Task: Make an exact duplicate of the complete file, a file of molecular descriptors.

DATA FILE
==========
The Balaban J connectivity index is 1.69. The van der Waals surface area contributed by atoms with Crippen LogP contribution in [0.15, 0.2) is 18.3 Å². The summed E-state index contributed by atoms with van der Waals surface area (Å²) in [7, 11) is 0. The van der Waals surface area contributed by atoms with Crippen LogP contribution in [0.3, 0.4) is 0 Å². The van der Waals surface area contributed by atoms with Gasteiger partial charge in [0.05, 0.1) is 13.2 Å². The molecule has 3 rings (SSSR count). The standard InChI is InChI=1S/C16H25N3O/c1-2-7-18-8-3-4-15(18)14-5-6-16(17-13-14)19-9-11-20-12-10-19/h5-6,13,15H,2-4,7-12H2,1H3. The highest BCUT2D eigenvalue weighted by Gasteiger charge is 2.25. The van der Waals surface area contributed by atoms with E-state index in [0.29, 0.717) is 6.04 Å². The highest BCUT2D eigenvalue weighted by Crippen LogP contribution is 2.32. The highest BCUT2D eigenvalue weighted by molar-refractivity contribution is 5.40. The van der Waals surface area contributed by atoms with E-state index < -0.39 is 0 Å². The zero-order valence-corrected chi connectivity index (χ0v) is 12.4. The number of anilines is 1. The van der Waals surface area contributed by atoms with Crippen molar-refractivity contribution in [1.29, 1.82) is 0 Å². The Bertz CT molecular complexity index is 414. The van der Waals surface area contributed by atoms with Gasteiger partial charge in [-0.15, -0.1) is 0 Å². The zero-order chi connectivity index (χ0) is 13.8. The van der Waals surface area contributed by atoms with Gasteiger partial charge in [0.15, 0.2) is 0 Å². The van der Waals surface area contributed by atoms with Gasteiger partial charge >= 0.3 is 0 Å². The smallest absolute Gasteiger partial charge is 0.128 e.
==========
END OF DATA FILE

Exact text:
The Balaban J connectivity index is 1.69. The van der Waals surface area contributed by atoms with Crippen LogP contribution in [0.15, 0.2) is 18.3 Å². The summed E-state index contributed by atoms with van der Waals surface area (Å²) in [7, 11) is 0. The van der Waals surface area contributed by atoms with Crippen LogP contribution in [0.3, 0.4) is 0 Å². The van der Waals surface area contributed by atoms with Gasteiger partial charge in [0.05, 0.1) is 13.2 Å². The molecule has 3 rings (SSSR count). The standard InChI is InChI=1S/C16H25N3O/c1-2-7-18-8-3-4-15(18)14-5-6-16(17-13-14)19-9-11-20-12-10-19/h5-6,13,15H,2-4,7-12H2,1H3. The highest BCUT2D eigenvalue weighted by Gasteiger charge is 2.25. The van der Waals surface area contributed by atoms with E-state index in [0.29, 0.717) is 6.04 Å². The highest BCUT2D eigenvalue weighted by Crippen LogP contribution is 2.32. The highest BCUT2D eigenvalue weighted by molar-refractivity contribution is 5.40. The van der Waals surface area contributed by atoms with E-state index < -0.39 is 0 Å². The zero-order valence-corrected chi connectivity index (χ0v) is 12.4. The number of anilines is 1. The van der Waals surface area contributed by atoms with Crippen molar-refractivity contribution in [1.29, 1.82) is 0 Å². The Bertz CT molecular complexity index is 414. The van der Waals surface area contributed by atoms with Gasteiger partial charge in [-0.15, -0.1) is 0 Å². The zero-order chi connectivity index (χ0) is 13.8. The van der Waals surface area contributed by atoms with Gasteiger partial charge in [0.15, 0.2) is 0 Å². The van der Waals surface area contributed by atoms with Gasteiger partial charge >= 0.3 is 0 Å². The smallest absolute Gasteiger partial charge is 0.128 e.